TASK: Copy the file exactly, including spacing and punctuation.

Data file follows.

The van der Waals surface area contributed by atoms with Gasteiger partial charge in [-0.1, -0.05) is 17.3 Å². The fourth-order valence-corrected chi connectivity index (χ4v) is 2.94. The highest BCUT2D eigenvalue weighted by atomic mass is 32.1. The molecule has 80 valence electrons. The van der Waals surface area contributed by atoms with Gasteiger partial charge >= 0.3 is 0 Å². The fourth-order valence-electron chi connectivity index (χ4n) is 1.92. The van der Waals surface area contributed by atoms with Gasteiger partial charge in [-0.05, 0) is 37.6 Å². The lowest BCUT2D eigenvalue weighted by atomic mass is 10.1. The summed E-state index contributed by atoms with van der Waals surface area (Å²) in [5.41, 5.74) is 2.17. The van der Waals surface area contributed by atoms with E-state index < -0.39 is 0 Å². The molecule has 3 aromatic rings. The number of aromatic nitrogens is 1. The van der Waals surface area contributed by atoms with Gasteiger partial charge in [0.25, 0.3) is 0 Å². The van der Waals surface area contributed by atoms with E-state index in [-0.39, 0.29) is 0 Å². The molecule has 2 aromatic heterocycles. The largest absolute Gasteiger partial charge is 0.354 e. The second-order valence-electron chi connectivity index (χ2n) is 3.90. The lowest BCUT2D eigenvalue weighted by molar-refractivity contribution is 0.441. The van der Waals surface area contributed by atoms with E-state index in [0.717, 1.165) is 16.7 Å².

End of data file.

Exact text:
The van der Waals surface area contributed by atoms with Gasteiger partial charge in [-0.1, -0.05) is 17.3 Å². The fourth-order valence-corrected chi connectivity index (χ4v) is 2.94. The highest BCUT2D eigenvalue weighted by atomic mass is 32.1. The molecule has 80 valence electrons. The van der Waals surface area contributed by atoms with Gasteiger partial charge >= 0.3 is 0 Å². The fourth-order valence-electron chi connectivity index (χ4n) is 1.92. The van der Waals surface area contributed by atoms with Gasteiger partial charge in [-0.05, 0) is 37.6 Å². The lowest BCUT2D eigenvalue weighted by atomic mass is 10.1. The summed E-state index contributed by atoms with van der Waals surface area (Å²) in [5.41, 5.74) is 2.17. The van der Waals surface area contributed by atoms with E-state index < -0.39 is 0 Å². The molecule has 3 aromatic rings. The number of aromatic nitrogens is 1. The van der Waals surface area contributed by atoms with Gasteiger partial charge in [0.25, 0.3) is 0 Å². The van der Waals surface area contributed by atoms with E-state index in [-0.39, 0.29) is 0 Å². The molecule has 2 aromatic heterocycles. The largest absolute Gasteiger partial charge is 0.354 e. The second-order valence-electron chi connectivity index (χ2n) is 3.90. The lowest BCUT2D eigenvalue weighted by molar-refractivity contribution is 0.441. The van der Waals surface area contributed by atoms with E-state index in [0.717, 1.165) is 16.7 Å².